When American Robert Schwartzwald visited Québec City and Montréal in 1973, he discovered a dynamic society in the throes of change. The Quiet Revolution was in full swing. As it became a modern nation, Québec was questioning its identity, its language and its political orientation.
For this literature enthusiast, it was fertile ground that would later lead him to write a PhD thesis on Québec literature, and then to teach the subject in the United States. He served as editor of the American scholarly journal Québec Studies, and was awarded the Governor General’s International Award in Canadian studies.
During his university studies in Canada and Québec, Schwartzwald observed that literary analysis systematically avoided gender relations. “People who showed an interest in such issues were reproached with focusing on their own particular interest to the detriment of the universality of the work,” recalls the researcher. In the United States, where he taught for 22 years before returning to Québec, sex and gender studies were booming.
Schwartzwald believes that literature students must discover works produced by the whole of humanity, not only a part of it. He adds that literary discourse is ambiguous, expressing desires and identities that are often unclear. Literary studies depend on these shadows and tensions.
The question of gender, in this sense, is unavoidable. Gender studies have greatly contributed to introducing this complexity, this fluidity of identity in a world marked by binary opposites. Even when that means creating discomfort. “In fact, the greatest literary works are those that shake our convictions,” believes Robert Schwartzwald.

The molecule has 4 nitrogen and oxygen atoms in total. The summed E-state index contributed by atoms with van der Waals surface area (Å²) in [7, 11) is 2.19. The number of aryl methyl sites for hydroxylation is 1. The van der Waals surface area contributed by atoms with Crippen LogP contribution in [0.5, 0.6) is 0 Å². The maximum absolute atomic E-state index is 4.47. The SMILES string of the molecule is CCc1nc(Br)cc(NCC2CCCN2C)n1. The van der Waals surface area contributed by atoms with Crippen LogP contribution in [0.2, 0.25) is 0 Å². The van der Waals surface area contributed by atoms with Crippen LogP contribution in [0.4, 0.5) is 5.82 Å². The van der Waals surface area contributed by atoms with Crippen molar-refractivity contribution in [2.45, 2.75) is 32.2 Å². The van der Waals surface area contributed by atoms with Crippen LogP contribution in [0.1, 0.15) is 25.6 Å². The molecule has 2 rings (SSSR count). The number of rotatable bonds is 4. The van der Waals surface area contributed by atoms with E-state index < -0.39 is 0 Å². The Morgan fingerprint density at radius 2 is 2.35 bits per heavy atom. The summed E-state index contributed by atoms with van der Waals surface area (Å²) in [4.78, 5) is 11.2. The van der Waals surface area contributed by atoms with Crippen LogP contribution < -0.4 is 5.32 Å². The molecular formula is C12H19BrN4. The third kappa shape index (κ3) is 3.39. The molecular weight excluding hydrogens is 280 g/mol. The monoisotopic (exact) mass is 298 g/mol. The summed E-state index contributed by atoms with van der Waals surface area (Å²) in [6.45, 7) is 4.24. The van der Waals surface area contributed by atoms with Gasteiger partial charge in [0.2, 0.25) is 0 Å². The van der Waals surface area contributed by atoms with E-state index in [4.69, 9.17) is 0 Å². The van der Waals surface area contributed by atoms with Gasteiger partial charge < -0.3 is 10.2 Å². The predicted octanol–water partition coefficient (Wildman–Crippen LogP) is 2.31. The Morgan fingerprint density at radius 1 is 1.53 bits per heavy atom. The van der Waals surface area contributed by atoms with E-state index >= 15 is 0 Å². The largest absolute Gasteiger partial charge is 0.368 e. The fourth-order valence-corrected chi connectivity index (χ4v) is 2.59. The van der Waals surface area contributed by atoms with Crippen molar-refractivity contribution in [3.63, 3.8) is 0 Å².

Homosexuality as a metaphor for identity
After seeing and reading the early plays of Michel Tremblay, Schwartzwald began to take an interest in gender and sexuality issues, and to draw parallels with the Québec nation and its questioning. “In these plays, homosexuality becomes a metaphor for authenticity,” explains the researcher. “For Michel Tremblay, assuming his homosexual identity is a question of authenticity, in the same way that Québec must accept its identity as a nation. Others, however, see homosexuality and transvestism as forms of inauthenticity, imitations.”
Changes in the staging of Tremblay’s Hosanna demonstrate the evolution of these perceptions. André Brassard’s 1973 production articulates the notion of the authenticity or inauthenticity of homosexuality and transvestism, while that of Lorraine Pintal in 1991 raises the question of gender. What does it mean to be a man, or a woman? This approach is highly representative of the debates taking place in the early 1990s.
Robert Schwartzwald is the author of two seminal essays in Québec homosexual studies: Fear of Federasty: Quebec’s Inverted Fictions, in 1991, and (Homo)sexualité et problématique identitaire, in the same year. He points out the importance of cherishing freedom of thought, which allowed him to carry out his research at Université de Montréal and the University of Massachusetts. In some American states, conservative groups make life hard for gender theorists, accusing them of brainwashing their students and of having hidden intentions. There is still a long way to go.